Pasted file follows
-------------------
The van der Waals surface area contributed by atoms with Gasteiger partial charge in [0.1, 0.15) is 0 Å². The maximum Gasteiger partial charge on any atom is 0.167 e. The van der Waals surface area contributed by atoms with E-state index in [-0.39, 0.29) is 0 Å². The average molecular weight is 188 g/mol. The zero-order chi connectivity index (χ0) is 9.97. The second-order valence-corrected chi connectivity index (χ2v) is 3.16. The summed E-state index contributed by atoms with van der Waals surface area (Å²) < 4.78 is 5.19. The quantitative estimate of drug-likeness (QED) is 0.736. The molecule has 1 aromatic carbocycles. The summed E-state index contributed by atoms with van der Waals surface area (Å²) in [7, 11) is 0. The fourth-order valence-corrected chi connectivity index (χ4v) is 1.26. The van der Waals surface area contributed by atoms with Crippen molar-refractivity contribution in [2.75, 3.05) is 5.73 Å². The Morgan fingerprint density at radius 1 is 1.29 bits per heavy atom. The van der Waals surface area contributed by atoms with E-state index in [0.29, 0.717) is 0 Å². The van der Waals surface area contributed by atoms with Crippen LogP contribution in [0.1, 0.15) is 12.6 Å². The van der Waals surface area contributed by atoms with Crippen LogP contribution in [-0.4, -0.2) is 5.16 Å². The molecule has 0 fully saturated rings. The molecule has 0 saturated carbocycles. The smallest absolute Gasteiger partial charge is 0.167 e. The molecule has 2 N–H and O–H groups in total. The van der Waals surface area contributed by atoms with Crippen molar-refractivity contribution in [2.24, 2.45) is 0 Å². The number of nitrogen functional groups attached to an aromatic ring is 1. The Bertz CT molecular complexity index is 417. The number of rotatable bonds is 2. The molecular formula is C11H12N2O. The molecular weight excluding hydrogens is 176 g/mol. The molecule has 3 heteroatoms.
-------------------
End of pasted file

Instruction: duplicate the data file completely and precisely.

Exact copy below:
The van der Waals surface area contributed by atoms with Gasteiger partial charge in [0.1, 0.15) is 0 Å². The maximum Gasteiger partial charge on any atom is 0.167 e. The van der Waals surface area contributed by atoms with E-state index in [-0.39, 0.29) is 0 Å². The average molecular weight is 188 g/mol. The zero-order chi connectivity index (χ0) is 9.97. The second-order valence-corrected chi connectivity index (χ2v) is 3.16. The summed E-state index contributed by atoms with van der Waals surface area (Å²) < 4.78 is 5.19. The quantitative estimate of drug-likeness (QED) is 0.736. The molecule has 1 aromatic carbocycles. The summed E-state index contributed by atoms with van der Waals surface area (Å²) in [7, 11) is 0. The fourth-order valence-corrected chi connectivity index (χ4v) is 1.26. The van der Waals surface area contributed by atoms with Crippen molar-refractivity contribution in [2.75, 3.05) is 5.73 Å². The Morgan fingerprint density at radius 1 is 1.29 bits per heavy atom. The van der Waals surface area contributed by atoms with E-state index in [0.29, 0.717) is 0 Å². The van der Waals surface area contributed by atoms with Crippen LogP contribution in [0.1, 0.15) is 12.6 Å². The van der Waals surface area contributed by atoms with Crippen LogP contribution in [-0.4, -0.2) is 5.16 Å². The molecule has 0 fully saturated rings. The molecule has 0 saturated carbocycles. The smallest absolute Gasteiger partial charge is 0.167 e. The molecule has 2 N–H and O–H groups in total. The van der Waals surface area contributed by atoms with Crippen molar-refractivity contribution in [2.24, 2.45) is 0 Å². The number of nitrogen functional groups attached to an aromatic ring is 1. The Bertz CT molecular complexity index is 417. The number of rotatable bonds is 2. The molecular formula is C11H12N2O. The molecular weight excluding hydrogens is 176 g/mol. The molecule has 3 heteroatoms.